As Phillip Krauss, seemingly a composite of several real-life officers, Poulter first seems reasonable, decent even, as he talks about wanting to make sure communities are not destroyed by those who live in them. Shortly after this, though, he leaps out of his patrol car in pursuit of a looter with a couple of bags of shopping and proceeds to blast him in the back with a shotgun in what seems to be his signature move.
It’s a tactic he defends to his superiors as a precautionary measure. Who knows what other crimes the looter might have committed? Why else would he run? Boyish and beetle-browed, Poulter sells Krauss’ un-questioning self-rationalisation as a man who, despite the evils of which he is capable, seems unaware of his own prejudice. He seems to consider it just part of a role he’s playing; part of the job even.
Krauss’ accomplices, the lank-haired Flynn (Ben O’Toole) and dead-eyed imbecilic Demens (Jack Traynor), are more outwardly repulsive – though Poulter does have his moments – but Krauss’ banality is somehow more terrifying; especially when that sardonic grin breaks through.
Incompetence and unchecked power make for deadly bedfellows, especially when the trio start playing what comes to be called “the death game”. It feels like no one is guaranteed to survive – not even the two pretty white girls whose presence in the motel, let alone in the room of a black man, stolid Vietnam vet Green (Anthony Mackie), is like a dog-whistle to the dangerously pathetic Flynn and Demens.
The proper authorities, who should reign these mad dogs in– such as the National Guard stationed outside – choose instead to walk away; rather than caught up in possible civil rights issues. Even the sympathetic Warrant Officers Roberts (Austin Hébert) defends the trio’s physical brutality and psychological torture as interrogation tactics.
One of the only mitigating factors if the presence of security guard Melvin Dismus (John Boyega), who, serving coffee to the National Guard as a show of good faith, joined them to investigate. The closest thing to a black figure of authority in this time and place, in his blue security guard uniform, Dismus offers what limited protection he can. Others are quick to dismiss him as an Uncle Tom, but Dismus is smart, not servile; and Boyega lends a sense of deep integrity to his pragmatism.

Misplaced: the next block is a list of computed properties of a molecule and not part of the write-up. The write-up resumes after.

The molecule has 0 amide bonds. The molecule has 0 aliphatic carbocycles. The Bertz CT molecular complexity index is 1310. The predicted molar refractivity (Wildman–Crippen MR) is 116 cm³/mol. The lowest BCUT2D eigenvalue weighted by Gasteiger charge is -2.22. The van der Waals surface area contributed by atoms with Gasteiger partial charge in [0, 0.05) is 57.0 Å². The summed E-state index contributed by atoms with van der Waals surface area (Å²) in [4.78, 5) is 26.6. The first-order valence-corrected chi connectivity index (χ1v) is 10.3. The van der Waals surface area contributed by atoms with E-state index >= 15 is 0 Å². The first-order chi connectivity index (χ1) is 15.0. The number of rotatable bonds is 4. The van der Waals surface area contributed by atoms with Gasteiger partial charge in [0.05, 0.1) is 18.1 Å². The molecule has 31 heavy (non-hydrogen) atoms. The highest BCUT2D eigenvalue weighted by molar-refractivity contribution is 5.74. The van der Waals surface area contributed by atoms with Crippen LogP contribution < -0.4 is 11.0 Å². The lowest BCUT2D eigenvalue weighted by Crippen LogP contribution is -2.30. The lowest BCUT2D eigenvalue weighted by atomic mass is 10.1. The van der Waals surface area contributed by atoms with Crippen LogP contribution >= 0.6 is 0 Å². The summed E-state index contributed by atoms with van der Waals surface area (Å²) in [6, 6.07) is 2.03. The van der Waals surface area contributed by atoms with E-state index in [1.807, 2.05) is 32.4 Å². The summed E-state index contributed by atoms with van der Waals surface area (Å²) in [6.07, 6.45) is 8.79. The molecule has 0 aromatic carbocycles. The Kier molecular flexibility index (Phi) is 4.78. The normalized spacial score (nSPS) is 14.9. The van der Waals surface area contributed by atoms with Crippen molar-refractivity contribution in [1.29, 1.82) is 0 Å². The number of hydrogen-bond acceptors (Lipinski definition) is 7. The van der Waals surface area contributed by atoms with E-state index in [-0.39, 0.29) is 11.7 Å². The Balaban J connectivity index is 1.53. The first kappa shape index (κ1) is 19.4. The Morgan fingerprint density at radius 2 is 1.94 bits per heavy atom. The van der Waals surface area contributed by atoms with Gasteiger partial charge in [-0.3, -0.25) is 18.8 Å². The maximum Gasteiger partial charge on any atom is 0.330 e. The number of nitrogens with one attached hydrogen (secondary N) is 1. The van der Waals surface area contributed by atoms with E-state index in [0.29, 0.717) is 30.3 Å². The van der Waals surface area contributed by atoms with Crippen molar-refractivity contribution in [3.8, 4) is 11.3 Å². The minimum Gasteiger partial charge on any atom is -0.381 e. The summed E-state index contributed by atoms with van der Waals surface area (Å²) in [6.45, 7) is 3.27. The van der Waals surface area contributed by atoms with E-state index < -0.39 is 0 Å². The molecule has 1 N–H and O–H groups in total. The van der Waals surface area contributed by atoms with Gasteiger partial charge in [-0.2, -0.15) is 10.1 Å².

Pragmatism, however, will not necessarily save Dismus from the system of which he is not quite, can never be, a part. Detroit’s third act, in which the fallout of the night is dramatised, feels almost unnecessary – we know history has a horrible habit of compounding racial tragedy with legal injustice. The exact details could more efficiently have been recounted with an intertitle might, perhaps, provoke more outrage than the moral weariness these scenes evoke in a modern audience.
In including them Bigelow conscientiously opts for historical context over pure in-the-moment cinema; locating a redemptive quality in its character’s suffering that nevertheless might give some pause, even more so than the creative license the film takes during its second act.
Arguably the second great racial horror movie of 2017, after Get Out, Detroit makes up for in power what it lacks in subtlety. A few tonal missteps aside – a kind-hearted white cop wonders aloud of one survivor, “Who could do such a thing?” – this is powerful, if not quite incendiary film-making. It denies its audience easy catharsis in that, as I said in my review of Selma back in 2015, and as the recent death of Rashan Charles and resulting riots in Hackney demonstrate, the story is not over yet.
Expect Detroit to be troubling the Academy come Oscar season.